row 1row 2row 3row 4

The second four rows are very similar, but they’re offset from the first four. They’ll all work in a pattern of two, one, one, one, three, one, three until the last five and then it will be one, one, one, two. Same deal here, knit the knits and purl the purls and if this doesn’t make sense, check out the sort version because it’s super easy for a pro like you! Take a look at the last four rows.

row 5row 6row 7row 8

When you’ve got it down you’ll see how quick and easy it can be!

Mosaic Stitch

What Else Can You Do With It?

This stitch is a great texture and a wonderfully easy stitch for beginners to learn on. It would make a fun baby blanket or a sweater.

This is also a fun pattern to turn into something colorful. You can choose to keep the texture in it and use the change from knit to purl to change color, or you can take the texture out and where the pattern calls for a texture change, use color instead something like this:

Row 1 : p3 with color a, *p1 with B, p3 with A, p1 with B, p1 with A, p1with B, p3 with A; rep from * to last 4 sts, p1 with B, p3 with A.

Row 2: k3 with A, *k1 with B, k3 with A, k1 with B, k1 with A, k1 with B, k3 with A; rep from * to last 4 sts, k1 with B, k3 with A.

And so on, using what would be the raised pattern on one side to serve as your color guide.

color mosaic



The Short Version

Multiple of 10 sts + 7.

Row 1 (Right Side): p3, *k1, p3, k1, p1, k1, p3; rep from * to last 4 sts, k1, p3.

Row 2: k3, *p1, k3, p1, k1, p1, k3; rep from * to last 4 sts, p1, k3.

Row 3: p3, *k1, p3, k1, p1, k1, p3; rep from * to last 4 sts, k1, p3.

Row 4: k3, *p1, k3, p1, k1, p1, k3; rep from * to last 4 sts, p1, k3.

Row 5: p2, *k1, p1, k1, p3, k1, p3; rep from * to last 5 sts, k1, p1, k1, p2.

Row 6: k2, *p1, k1, p1, k3, p1, k3; rep from * to last 5 sts, p1, k1, p1, k2.

Row 7: p2, *k1, p1, k1, p3, k1, p3; rep from * to last 5 sts, k1, p1, k1, p2.

Row 8: k2, *p1, k1, p1, k3, p1, k3; rep from * to last 5 sts, p1, k1, p1, k2.

L is for Lazy Links

We’ve all been working really hard and we’re almost halfway through this series. So, let’s be lazy. Today, L is for Lazy Links.

What Is It?

Lazy Links is a false cable and also happens to be a rib stitch. Yes, that means you can use this stitch anywhere you would use a rib stitch! Just make sure to test in out first and see that it has the right elasticity for the job.

To start, cast on any multiple of eight plus ten. I’ll be working with 26.

26 cast on

The first two rows are so simple, I’m not really going to cover them. Starting with a purl two, work your two by two ribbing across row one and then turn and starting with a knit two, work the two by two back across row two.

Now, let’s talk clusters! First, what is a cluster? A cluster is a group yarn overs or stitches that are worked around (or across) two or more stitches (as opposed to a puff stitch or bobble stitch which are both worked over only one stitch–though sometimes they are worked between two stitches on the previous row). OUR cluster is going to be a set of six stitches that we work onto a double pointed needle and then wrap before moving them on to the working needle.

Now, for the sake of being fair to all dominant hands, the holding needle is the needle holding the stitches and the working needle is the one that you are using to work stitches with. For those of you who are right handed, the holding needle is your left needle and the working needle is your right needle.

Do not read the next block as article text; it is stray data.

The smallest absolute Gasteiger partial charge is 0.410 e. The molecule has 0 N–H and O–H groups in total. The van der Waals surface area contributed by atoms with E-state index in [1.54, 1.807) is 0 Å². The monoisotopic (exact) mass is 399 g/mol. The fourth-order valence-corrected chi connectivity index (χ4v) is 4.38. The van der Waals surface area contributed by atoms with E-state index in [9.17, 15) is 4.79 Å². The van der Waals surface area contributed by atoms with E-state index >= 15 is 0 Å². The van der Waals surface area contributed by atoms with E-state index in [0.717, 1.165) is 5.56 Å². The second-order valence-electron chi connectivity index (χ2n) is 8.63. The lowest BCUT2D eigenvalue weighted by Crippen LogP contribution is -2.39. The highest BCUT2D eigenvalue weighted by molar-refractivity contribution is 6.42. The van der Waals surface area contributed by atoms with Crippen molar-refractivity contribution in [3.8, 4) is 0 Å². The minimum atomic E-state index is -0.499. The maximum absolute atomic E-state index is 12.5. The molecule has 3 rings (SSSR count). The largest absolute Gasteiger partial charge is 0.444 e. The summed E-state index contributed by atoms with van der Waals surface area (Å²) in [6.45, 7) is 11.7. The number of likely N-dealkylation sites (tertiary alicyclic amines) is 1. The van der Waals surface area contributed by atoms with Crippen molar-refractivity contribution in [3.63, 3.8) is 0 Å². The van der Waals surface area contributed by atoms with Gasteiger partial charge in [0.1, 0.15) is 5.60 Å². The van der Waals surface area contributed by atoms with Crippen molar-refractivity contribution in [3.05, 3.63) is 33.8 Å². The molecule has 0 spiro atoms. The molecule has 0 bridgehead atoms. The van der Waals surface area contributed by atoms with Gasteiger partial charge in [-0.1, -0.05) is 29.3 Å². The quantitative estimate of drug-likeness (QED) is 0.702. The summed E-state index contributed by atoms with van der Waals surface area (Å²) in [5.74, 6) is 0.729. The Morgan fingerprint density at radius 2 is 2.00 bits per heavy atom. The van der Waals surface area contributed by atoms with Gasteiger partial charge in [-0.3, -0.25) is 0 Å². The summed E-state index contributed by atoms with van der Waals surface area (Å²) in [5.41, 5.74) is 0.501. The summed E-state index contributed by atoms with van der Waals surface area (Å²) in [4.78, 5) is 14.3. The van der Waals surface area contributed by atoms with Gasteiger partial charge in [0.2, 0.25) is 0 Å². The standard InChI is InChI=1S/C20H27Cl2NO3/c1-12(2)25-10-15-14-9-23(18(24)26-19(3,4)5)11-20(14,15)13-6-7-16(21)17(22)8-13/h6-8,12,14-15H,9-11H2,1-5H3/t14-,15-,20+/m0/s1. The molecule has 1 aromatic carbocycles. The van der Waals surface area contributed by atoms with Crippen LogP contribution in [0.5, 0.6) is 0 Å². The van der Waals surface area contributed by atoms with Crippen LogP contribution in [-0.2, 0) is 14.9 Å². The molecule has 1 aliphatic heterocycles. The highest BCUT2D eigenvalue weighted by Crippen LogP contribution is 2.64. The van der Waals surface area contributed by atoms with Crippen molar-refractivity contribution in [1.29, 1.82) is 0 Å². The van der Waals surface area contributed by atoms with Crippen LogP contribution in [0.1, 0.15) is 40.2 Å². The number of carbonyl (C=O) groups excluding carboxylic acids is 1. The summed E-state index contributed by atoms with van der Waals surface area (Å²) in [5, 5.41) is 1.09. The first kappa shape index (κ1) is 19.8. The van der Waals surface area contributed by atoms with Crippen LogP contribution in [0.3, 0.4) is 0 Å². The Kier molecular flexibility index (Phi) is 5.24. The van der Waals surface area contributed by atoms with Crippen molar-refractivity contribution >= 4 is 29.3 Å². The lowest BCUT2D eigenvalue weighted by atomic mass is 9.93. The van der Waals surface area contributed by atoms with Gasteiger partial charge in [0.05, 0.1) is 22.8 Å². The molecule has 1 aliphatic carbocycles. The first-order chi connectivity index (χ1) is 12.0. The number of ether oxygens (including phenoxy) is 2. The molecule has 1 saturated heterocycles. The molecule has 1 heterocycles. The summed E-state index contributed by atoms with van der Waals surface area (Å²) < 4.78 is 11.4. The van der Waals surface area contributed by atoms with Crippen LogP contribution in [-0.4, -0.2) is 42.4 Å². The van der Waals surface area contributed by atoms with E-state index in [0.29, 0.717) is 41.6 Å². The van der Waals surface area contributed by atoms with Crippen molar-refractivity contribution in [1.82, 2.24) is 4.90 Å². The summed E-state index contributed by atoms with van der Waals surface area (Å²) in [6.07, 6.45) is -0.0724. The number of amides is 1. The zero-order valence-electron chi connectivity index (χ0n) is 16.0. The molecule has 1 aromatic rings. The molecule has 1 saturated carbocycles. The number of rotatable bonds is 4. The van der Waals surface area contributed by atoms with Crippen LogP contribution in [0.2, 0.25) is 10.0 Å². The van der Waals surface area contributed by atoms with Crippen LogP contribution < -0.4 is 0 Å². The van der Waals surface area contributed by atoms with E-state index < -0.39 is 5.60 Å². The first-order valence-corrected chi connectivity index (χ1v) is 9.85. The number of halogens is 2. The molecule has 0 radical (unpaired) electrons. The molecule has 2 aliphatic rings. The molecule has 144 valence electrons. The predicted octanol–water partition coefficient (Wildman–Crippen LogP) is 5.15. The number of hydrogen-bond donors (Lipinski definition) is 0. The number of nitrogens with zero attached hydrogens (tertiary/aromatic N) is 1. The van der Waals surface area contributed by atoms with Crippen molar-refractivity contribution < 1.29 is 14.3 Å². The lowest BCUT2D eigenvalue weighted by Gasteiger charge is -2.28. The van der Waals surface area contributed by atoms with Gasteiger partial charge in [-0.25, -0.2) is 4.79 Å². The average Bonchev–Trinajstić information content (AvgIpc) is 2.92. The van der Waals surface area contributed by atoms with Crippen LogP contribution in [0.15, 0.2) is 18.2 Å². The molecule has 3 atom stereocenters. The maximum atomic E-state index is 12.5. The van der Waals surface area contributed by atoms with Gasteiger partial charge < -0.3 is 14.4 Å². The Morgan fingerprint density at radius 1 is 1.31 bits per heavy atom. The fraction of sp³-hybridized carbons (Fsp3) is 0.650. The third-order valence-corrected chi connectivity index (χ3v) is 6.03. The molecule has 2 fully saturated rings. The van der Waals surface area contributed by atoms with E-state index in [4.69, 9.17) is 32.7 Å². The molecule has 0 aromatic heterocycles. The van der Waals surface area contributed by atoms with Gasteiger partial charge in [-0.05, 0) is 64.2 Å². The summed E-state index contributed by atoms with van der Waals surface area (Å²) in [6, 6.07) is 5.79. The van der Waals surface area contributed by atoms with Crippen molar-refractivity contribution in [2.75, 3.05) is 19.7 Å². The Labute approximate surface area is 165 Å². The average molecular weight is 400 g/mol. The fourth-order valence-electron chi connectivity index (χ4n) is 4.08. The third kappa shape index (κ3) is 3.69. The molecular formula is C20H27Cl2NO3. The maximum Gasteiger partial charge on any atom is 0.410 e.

To work our cluster, use your double pointed needle to knit two, purl two , knit two and then take the working yarn and wrap it two times counter clockwise around the base of ALL SIX stitches.

Slide those stitches over to the working needle and you’ve done it!

So, for row three, start off with a pair of purls to continue the ribbing and then work a cluster of six stitches and repeat that across, ending with a purl two to keep things even.

row 3

Work three more rows of two by two ribbing, knitting the knits and purling the purls (which means if you see a stitch that is knit on the previous row, knit it and if you see a purl on the previous row, purl it if I haven’t already explained that).

Then you’re ready for row seven, which is really the same as row three, but the clusters are offset from row three. Start with purl two, knit two purl twp (again, we’re staying in ribbing here) and then cluster and purl two across to the last four stitches. Knit two more and purl two more to keep the ribs looking good.


Work one more row of ribbing to round out the pattern and you’re all set!

What Else Can You Do With It?

I seriously want to take the thickest, softest yarn I can find and turn this into a monster sized blanket. I love the thickness the ribbing gives this fabric and the cluster pulls the ribs together in a mock cable that ends up looking like diamonds if you do it at the right tension.

Aside from my vision for the coziest blanket in the world, this stitch can be used anywhere a rib stitch is used whether that’s decoratively or functionally. This would also make a nice chunky sweater (maybe with a cowl) or you could add some color to it by working a two color rib (knits one color purls the other color on the front) and using the purl or knit color to wrap the cluster stitches. Just be careful on your wraps! The tension between the colowork and the wraps can sort of mess up the texture:

colorful links

The Short Version

Pattern Stitch: Cluster 6- k2, p2, k2 from holding needle, onto a dpn. Wrap yarn twice counterclockwise round these 6 sts. Slip sts onto working needle.

Cast on any multiple of 8 +10

Row 1: p2, *k2, p2; rep from * to end.

Row 2: k2, *p2, k2; rep from * to end.
Row 3: p2, *cluster 6, p2; rep from * to end.
Row 4: k2, *p2, k2; rep from * to end.
Row 5: p2, *k2, p2; rep from * to end.
Row 6: k2, *p2, k2; rep from * to end.
Row 7: p2, k2, p2, *cluster 6, p2; rep from * to last 4 sts, k2, p2.
Row 8: k2, *p2, k2; rep from * to end.